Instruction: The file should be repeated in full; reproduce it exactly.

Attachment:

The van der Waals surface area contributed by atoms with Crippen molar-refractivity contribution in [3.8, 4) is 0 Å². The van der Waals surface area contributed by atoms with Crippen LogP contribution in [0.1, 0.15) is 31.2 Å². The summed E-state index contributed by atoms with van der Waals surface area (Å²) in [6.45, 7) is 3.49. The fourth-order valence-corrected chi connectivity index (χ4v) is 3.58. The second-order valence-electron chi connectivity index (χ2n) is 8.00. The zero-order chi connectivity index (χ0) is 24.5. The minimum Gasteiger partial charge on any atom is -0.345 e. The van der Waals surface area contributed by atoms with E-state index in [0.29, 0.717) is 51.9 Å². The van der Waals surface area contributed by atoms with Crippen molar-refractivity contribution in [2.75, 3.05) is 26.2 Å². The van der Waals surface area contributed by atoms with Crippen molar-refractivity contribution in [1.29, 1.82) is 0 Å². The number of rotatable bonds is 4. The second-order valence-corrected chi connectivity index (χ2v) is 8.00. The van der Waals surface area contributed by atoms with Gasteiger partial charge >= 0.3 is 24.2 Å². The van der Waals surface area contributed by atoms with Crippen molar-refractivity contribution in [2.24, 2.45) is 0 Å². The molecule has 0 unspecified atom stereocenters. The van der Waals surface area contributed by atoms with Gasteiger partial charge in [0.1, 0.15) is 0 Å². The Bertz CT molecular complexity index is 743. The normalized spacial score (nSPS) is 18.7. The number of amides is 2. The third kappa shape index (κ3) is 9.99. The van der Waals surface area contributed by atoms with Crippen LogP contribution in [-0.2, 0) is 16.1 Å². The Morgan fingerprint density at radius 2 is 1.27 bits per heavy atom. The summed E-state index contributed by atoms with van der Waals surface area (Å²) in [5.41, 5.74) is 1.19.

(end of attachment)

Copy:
The van der Waals surface area contributed by atoms with Crippen molar-refractivity contribution in [3.8, 4) is 0 Å². The van der Waals surface area contributed by atoms with Crippen LogP contribution in [0.1, 0.15) is 31.2 Å². The summed E-state index contributed by atoms with van der Waals surface area (Å²) in [6.45, 7) is 3.49. The fourth-order valence-corrected chi connectivity index (χ4v) is 3.58. The second-order valence-electron chi connectivity index (χ2n) is 8.00. The zero-order chi connectivity index (χ0) is 24.5. The minimum Gasteiger partial charge on any atom is -0.345 e. The van der Waals surface area contributed by atoms with E-state index in [0.29, 0.717) is 51.9 Å². The van der Waals surface area contributed by atoms with Crippen molar-refractivity contribution in [2.75, 3.05) is 26.2 Å². The van der Waals surface area contributed by atoms with Crippen molar-refractivity contribution in [1.29, 1.82) is 0 Å². The number of rotatable bonds is 4. The second-order valence-corrected chi connectivity index (χ2v) is 8.00. The van der Waals surface area contributed by atoms with Gasteiger partial charge >= 0.3 is 24.2 Å². The van der Waals surface area contributed by atoms with Crippen molar-refractivity contribution in [2.24, 2.45) is 0 Å². The molecule has 0 unspecified atom stereocenters. The van der Waals surface area contributed by atoms with Gasteiger partial charge in [0.1, 0.15) is 0 Å². The Bertz CT molecular complexity index is 743. The normalized spacial score (nSPS) is 18.7. The number of amides is 2. The third kappa shape index (κ3) is 9.99. The van der Waals surface area contributed by atoms with Crippen LogP contribution in [-0.2, 0) is 16.1 Å². The Morgan fingerprint density at radius 2 is 1.27 bits per heavy atom. The summed E-state index contributed by atoms with van der Waals surface area (Å²) in [5.41, 5.74) is 1.19.